Starting on Monday, kindergarteners in Nyssa School District have returned to school.
The kindergarten class will be in school in groups of 10 for two hours per day, which allows the school to bring them in under the Oregon Department of Education’s guidance for limited in-person instruction. This is a model similar to what Adrian Elementary School is currently doing, with a small enough grade making it easier to bring all the students in the building at one point.
“Our teachers and staff in all grades and subject areas have worked diligently to make online learning meaningful and powerful, and we appreciate these efforts,” said Superintendent Darren Johnson in a statement. “We also recognize the importance of providing learning strategies and human connections that are vital to a student’s development and that can only occur in person, especially for our most vulnerable students. We have worked closely with the Oregon Department of Education and the Malheur County Health Department to ensure our community and staff that we are following all protocols for keeping staff and students safe.”
Nyssa School District has been open to limited in-person instruction since mid-September, but it has been mostly for special education students.
Correction to data
On Oct. 7, Oregon Health Authority posted its first “Schools with recent COVID-19 Cases” during its weekly report. In the report, it showed that Nyssa School District has had 10 staff members or volunteers test positive for the virus, with two students also testing positive. The numbers were broken down by schools, with the elementary school listing one student and one staff/volunteer, the middle school having no students and four staff/volunteers, and the high school having one student and five staff/volunteers test positive for COVID-19. The most recent onset for all three schools was on Sept. 30.
Four Rivers Community School was listed with having had four cases of COVID-19 among staff or volunteers with no student cases.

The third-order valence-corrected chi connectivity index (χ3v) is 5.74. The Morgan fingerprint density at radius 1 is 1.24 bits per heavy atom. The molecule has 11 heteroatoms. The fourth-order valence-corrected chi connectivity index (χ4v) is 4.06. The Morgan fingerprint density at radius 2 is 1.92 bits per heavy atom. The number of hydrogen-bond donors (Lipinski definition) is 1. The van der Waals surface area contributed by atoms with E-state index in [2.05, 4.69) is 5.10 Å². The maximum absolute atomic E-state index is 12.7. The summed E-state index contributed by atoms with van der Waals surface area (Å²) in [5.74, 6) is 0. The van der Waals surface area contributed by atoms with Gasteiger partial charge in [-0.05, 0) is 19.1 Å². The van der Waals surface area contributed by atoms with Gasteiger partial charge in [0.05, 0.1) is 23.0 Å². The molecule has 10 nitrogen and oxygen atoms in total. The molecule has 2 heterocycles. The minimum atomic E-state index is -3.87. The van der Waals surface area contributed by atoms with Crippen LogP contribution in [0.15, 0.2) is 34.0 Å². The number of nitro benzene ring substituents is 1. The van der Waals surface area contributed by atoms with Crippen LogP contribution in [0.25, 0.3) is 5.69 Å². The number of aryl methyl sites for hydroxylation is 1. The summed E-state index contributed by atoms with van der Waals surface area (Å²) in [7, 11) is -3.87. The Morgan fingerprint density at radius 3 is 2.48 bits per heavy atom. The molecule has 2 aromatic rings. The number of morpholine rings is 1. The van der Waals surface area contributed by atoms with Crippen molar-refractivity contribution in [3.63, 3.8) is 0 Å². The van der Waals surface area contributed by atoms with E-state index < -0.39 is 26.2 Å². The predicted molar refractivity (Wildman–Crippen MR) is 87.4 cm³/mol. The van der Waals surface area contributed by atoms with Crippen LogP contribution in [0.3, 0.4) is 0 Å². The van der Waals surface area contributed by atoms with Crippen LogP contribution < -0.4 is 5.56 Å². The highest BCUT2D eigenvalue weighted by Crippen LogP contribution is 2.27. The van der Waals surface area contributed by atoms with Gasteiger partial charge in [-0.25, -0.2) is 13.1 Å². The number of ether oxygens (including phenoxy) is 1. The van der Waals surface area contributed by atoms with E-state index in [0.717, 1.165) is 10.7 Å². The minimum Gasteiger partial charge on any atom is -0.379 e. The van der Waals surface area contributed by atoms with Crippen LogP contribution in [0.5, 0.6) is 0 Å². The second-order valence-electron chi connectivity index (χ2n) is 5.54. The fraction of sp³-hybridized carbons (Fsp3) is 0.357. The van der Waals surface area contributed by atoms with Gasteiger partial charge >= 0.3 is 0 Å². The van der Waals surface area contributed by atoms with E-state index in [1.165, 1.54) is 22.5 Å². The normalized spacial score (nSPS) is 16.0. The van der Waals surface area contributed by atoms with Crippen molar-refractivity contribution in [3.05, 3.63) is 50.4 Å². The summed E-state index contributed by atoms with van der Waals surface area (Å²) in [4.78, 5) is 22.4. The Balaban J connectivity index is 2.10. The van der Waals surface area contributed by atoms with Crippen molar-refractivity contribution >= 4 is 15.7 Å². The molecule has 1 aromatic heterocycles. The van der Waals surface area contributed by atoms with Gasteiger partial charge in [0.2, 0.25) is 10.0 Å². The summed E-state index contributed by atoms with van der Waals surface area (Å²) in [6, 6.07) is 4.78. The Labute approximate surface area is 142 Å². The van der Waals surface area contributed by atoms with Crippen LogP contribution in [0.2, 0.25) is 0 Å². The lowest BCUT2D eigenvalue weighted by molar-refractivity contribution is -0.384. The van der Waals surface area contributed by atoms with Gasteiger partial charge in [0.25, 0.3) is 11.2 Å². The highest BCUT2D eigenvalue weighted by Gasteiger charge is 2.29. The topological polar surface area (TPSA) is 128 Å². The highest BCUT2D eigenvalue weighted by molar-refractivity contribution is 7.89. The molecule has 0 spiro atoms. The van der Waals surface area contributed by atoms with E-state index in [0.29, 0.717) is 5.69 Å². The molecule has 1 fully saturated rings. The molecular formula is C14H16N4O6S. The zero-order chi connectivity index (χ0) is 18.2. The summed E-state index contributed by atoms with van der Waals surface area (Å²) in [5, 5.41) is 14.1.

On Friday morning Four Rivers Superintendent Chelle Robins confirmed that the number published by OHA was correct, but that all four of those have since recovered. Robins said there are no active cases of COVID-19 at the school. In OHA’s report, the most recent onset case at the school was on Sept. 20.
On Friday afternoon, Malheur County Health Department Director Sarah Poe told the Argus Observer in a phone interview that the numbers from OHA were incorrect for Nyssa School District.
Poe said the numbers for Nyssa Elementary School were correct. However, the numbers for the middle school and high school were wrong. Poe said Nyssa Middle School has had no students and one staff/volunteer test positive while the high school has had one student and four staff members/volunteers test positive.
Poe said the error in the data was due to having four staff members attributed to the high school and the middle school, who were counted twice.
Despite the change in the positive COVID-19 count, Nyssa School District still has eight total cases which is the highest count of any district in the state that is listed on OHA’s weekly update.
As OHA continues to publish school numbers, with many local schools bringing small groups of students back to the classroom for limited in-person instruction, Poe said getting the numbers correct is “an issue ongoing, so we have to stay on top of it.”
Malheur County will need to have fewer than 30 positive cases in a three-week period (with fewer than half of those cases in the last week of the period) and a test positivity rate less than 5% in order to reopen the schools.
In the last three weeks, Malheur County currently has a three-week COVID-19 count of 248 with a test positivity rate of 22.5%. While those numbers are far above where they need to be to reopen schools, In the past two weeks the county has had weekly counts of 64 (week of Sept. 27) and 83 (week of Oct. 4), which are the two lowest weekly counts since the state started tracking weekly counts following the week of July 19.